There is nothing easier than do a disk defragmentation. But, do you even know why do you need to do it, how to do it and which drive you can and can’t do defragmentation on? In this article, we will explain to you everything you need to know about it.
Let’s say that you have been using your hard drive for a very long time and in that time you noticed that your HDD performance starts to slow down. That means only one thing; that you need to “defrag” your hard drive. But how does this happen?
Well, when you are saving and deleting files, small packets of information end up being in random spots and what you are doing by disk defragmentation is putting those small packets back together in the same place.
If you didn’t figure it out, don’t worry we will show you right away.
What Is Disk Defragmentation And How Does It Work?
Imagine that your disk is a really long sheet of paper and you save all the files on it. As you downloading and saving files, your disk is getting more filled.
At some point, you delete something from your PC, which is totally normal and when you do that, you free up some space on your drive.
The problems begin when you download something again after you deleted some previous files. You are then filling that free space with the new information and when this empty part of space is filled, your disk is going to save the rest of that file on the next free space it finds.
So if you wanna open that file, your drive needs to find that information and if that information is not saved in the same place, then it needs more time to reach it.
*The files take more time to be found when you’re using the classic spinning hard drive.
Defragmentation reverses these effects by doing two things.
- It reassembles files that have been broken into little pieces and places them in just one physical location on your disk. This allows your disk faster access.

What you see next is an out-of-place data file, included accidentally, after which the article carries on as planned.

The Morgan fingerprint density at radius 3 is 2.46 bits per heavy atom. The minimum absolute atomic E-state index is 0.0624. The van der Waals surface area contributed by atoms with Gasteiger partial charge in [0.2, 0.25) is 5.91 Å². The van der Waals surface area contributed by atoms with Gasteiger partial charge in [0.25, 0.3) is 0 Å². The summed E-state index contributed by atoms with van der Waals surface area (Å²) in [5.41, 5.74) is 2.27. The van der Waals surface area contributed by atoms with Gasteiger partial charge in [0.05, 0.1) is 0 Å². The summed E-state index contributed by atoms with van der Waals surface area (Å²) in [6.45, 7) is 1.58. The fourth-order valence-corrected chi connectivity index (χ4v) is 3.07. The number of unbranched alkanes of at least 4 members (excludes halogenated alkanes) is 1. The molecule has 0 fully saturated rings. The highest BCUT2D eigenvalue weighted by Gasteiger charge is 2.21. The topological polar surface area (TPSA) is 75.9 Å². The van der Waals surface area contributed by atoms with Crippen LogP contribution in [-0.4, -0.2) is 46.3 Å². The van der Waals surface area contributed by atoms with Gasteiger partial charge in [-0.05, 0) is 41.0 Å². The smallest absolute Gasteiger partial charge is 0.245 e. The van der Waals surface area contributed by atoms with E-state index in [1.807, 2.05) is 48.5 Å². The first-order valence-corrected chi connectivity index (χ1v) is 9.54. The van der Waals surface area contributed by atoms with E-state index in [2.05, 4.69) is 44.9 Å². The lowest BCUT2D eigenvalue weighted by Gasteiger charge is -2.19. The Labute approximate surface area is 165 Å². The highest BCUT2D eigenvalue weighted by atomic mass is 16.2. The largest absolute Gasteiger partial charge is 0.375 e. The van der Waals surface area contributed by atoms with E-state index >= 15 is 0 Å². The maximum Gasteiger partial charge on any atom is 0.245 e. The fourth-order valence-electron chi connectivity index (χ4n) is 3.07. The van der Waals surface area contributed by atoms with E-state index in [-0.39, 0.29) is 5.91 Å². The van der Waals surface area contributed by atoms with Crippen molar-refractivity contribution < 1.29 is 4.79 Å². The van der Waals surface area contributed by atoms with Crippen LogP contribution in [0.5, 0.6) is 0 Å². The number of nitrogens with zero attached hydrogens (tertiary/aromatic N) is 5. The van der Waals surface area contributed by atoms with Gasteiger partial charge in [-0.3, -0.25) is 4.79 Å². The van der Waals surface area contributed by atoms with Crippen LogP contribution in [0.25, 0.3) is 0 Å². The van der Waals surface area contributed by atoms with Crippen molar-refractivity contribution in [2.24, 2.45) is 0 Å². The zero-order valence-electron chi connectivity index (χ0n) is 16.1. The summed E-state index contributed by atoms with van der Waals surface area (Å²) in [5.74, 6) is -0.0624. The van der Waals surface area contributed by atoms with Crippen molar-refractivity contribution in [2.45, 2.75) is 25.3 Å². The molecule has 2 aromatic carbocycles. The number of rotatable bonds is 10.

- It rearranges most of the free space on your drive into one large continuous chunk so that your PC won’t try to split new files or information into different places anymore.
Does Disk Defragmentation Improve Performance?
Disk defragmentation is going to give your PC or laptop some additional speed but in a small and probably not significant amount.
How much performance will be improved depends on when was the last time you have done “defrag” your disk and how much you are saving and deleting files on your PC or laptop.
Should You Defrag SSD?
Did you notice that we didn’t mention SSD the whole time while we talked about disk defragmentation?
The reason for that is because you are not supposed to defragment it.
It doesn’t result in the same performance benefits for SSD.
Solid-state drives don’t have any moving parts like HDD. Because of that, the PC can access all the data at the same speed no matter which part of the chip of SSD is holding that particular information.
Trying to “defrag” SSD can do more damage than good.
But don’t worry, If you are running Windows 7 or some newer version, don’t fret. The OS won’t even let you do defragmentation on any connected SSDs. Instead of that, it will give you the option to optimize the SSD which is good for your SSD and can’t hurt it.
How To Defrag A Hard Drive?
As we said, there is nothing easier than do defragmentation on your drive. Just follow these 3 steps:
1.step – Open Start, type Defragment or just “Defrag” and select Defragment and Optimize Drives.
2.step – Select the hard drive and click Analyze.
Note – You always want to analyze the drive first, then you can see if the drive needs to be improved. If the outcome is less than 10% fragmented, you probably don’t need to optimize the drive.
3.step – After analyzing is complete, click Optimize.
Once the process is completed, the current status should be shown as “0% fragmented.”
How Often Should You Defrag?
How often you should “defrag” your hard drive depends on how you use your PC. If you add and remove files on a daily basis, your device may need more frequent defragmentation than someone who only uses their computer every now and then.
For most people defragmenting once a month should be enough.
Windows 10 has a cool feature where you can set up a schedule for your next disk defragmentation.
This is a useful option which will prevent you from forgetting to run basic maintenance on your computer. Just set up a schedule and let your system do the rest of the job for you.
How To Set Up The Optimization Schedule?
You can easily set up an optimization schedule by following these simple steps.
1.step – Select Change settings
2.step – Change the frequency to Daily, Weekly (default), or Monthly
3.step – On Drives, click the Choose button and select on which drives you want to apply this schedule
4.step – Click OK and you are done